Accent: Growing green in Sudbury – by Ben Leeson (Sudbury Star – February 20, 2016)

Through a darkened window, streaks of silver flit back and forth, iridescent scales flashing blue-green and pink in the dim light.

The top of the tank opens and Mark Palkovits, land reclamation supervisor with Vale, shakes a few handfuls of food into the water. In an instant, the small swimmers – juvenile rainbow trout, some three thousand of them – pick up their pace, streaking toward the surface and gobbling up the proffered pellets.

The food is quickly gone and the tiny trout continue cruising their tank, unaware of the vital role they’re playing in Vale’s land reclamation efforts and the overall re-greening of Greater Sudbury.

These are no mere aquarium pets, after all. Their tank occupies part of the Vale Greenhouse in Copper Cliff, not far from the spot where hundreds of tiny pine trees bask in the morning sun. Once they’re done digesting those pellets, their waste is used to fertilize the trees, which will be planted later this year.

“We buy the fish and we grow them to a certain size, then we release them into local waterways,” says Glen Watson, superintendent of decommissioning and reclamation with Vale. “But the interesting part here is the waste that is generated by the fish is used to fertilize the trees, where we would otherwise use a chemical fertilizer to put into the water system, so we’re reducing our use of chemical fertilizer as we’re supplementing with the waste from the fish and it’s working quite well for us.”

Most of the 22,000 or so fish raised so far have been released into the Onaping River, as the current juveniles will be this spring. Then, a new group of two- to three-month-olds will move into the tank.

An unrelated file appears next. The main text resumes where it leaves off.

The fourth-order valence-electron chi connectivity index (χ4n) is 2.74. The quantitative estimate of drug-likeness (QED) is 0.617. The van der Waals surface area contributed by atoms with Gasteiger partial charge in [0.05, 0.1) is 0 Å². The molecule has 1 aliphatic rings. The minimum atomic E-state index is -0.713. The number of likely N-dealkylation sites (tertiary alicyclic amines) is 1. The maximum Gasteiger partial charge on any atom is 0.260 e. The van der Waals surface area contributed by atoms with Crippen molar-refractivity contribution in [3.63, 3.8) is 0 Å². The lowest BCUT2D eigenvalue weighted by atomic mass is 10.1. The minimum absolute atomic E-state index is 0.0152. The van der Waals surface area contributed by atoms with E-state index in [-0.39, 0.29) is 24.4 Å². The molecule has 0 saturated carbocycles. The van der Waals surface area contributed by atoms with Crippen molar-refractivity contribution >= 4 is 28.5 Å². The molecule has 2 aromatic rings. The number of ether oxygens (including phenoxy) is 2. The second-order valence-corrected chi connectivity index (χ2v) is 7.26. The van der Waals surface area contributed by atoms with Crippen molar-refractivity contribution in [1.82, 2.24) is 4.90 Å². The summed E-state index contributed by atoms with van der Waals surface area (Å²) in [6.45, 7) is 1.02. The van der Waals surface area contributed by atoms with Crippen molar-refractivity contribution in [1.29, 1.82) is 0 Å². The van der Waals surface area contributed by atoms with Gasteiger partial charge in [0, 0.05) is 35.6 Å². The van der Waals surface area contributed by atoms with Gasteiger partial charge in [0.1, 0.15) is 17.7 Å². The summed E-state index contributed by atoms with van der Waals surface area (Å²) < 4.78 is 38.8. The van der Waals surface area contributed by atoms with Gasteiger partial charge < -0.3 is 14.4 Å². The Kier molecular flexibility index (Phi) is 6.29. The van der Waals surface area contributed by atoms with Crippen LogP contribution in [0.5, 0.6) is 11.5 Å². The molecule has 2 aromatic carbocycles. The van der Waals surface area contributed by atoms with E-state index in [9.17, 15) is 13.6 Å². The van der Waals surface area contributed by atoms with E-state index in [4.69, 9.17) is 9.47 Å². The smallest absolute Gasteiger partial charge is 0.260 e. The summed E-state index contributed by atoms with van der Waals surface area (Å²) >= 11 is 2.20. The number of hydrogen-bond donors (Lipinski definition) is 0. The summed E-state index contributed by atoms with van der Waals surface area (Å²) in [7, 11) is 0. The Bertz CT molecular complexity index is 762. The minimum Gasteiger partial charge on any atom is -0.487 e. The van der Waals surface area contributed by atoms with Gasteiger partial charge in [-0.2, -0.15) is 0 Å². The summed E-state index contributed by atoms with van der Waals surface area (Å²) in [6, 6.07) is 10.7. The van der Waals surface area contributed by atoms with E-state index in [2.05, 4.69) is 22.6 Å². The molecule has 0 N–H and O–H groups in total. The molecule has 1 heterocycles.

“You can see quite a reaction from the fish when you throw some feed in there, so it’s a visual exercise for anyone who comes in here,” Watson says with a smile. “On occasion, we’ll bring students in and the kids really get a kick out of seeing the fish and looking at how we do things. It really gets them learning and thinking about why we do things to improve our biodiversity. That’s what this is all about.”

Established about 40 years ago, the greenhouse operates year round and grows up to 300,000 seedlings a year, Watson says.

“Traditionally, we grow red pine, white pine and jack pine, and those would be the species that do well in the areas that we’re planting,” he says. “Some of the areas we are planting, it’s sort of tough to be a tree, so we need to plant the trees that have a pretty good chance of survival.”

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